To do that, let’s create a Logic App, and in doing so, do not forget to use the same Resource Group and Region you have your Azure Log Analytics stored, and give the Logic App a name that makes sense to you and implement the desired business logic.

Do not forget: Start using Proper names from day one!

Or access to an existing Logic App.

  • Next, click Diagnostic Settings and + Add diagnostic setting on your Logic App.
  • Give a name to your Diagnostic setting name, and check the boxes:
    • allLogs
    • AllMetrics
    • and Send to Log Analytics Workspace
  • Next, choose the subscription where your Log Analytics Workspace is created and choose your Log Analytics Workspace, the one we just created.

And from now on, this Logic App will send data to the Log Analytics!

Create a Logic App to create a report from Log Analytics Workspace

To do that, we need to:

  • Create a new Logic App and add a Recurrence trigger and set the following configurations:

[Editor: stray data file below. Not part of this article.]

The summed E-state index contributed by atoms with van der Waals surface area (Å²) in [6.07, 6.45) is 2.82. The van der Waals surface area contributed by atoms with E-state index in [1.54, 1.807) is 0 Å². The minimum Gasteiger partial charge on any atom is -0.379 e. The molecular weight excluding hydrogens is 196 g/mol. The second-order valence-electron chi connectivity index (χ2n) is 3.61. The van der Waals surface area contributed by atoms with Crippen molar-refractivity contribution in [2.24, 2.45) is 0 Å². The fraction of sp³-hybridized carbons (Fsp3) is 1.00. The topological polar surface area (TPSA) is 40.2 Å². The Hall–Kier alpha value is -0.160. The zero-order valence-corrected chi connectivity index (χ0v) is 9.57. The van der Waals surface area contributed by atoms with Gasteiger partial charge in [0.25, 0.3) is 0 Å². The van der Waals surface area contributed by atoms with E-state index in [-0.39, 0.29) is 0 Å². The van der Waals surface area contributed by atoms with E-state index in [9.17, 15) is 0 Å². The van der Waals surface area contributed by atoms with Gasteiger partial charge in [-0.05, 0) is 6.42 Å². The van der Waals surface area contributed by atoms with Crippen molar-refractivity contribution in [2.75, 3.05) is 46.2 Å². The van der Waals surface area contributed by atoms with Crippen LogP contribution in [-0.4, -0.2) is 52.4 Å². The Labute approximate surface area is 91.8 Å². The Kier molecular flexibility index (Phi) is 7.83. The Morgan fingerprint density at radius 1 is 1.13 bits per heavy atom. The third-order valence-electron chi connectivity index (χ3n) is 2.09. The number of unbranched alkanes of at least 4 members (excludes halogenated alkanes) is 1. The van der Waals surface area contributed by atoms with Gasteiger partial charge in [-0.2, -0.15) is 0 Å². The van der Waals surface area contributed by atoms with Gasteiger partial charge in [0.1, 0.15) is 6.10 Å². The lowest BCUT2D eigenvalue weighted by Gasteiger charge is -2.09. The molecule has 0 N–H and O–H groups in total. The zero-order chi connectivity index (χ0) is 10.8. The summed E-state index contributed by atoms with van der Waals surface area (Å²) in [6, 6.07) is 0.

• Choose the Interval as 1 and the Frequency Day
  • Next, choose the operation Azure Monitor Logs and the ActionRun query and list results.
  • Next, you will have some fields to populate, like:
    • Subscription
    • Resource Group
    • Resource Type
    • Resource Name
    • Query
    • Time Range
  • This is the query we will be using:
AzureDiagnostics
| where ResourceProvider == "MICROSOFT.LOGIC"
| where Category == "WorkflowRuntime"
| where status_s == "Failed"
| project LogicAppName = tostring(resource_workflowName_s), message = tostring(error_message_s)
| summarize count() by LogicAppName, message

In our case, we are dealing with a Logic App that has given us some errors already.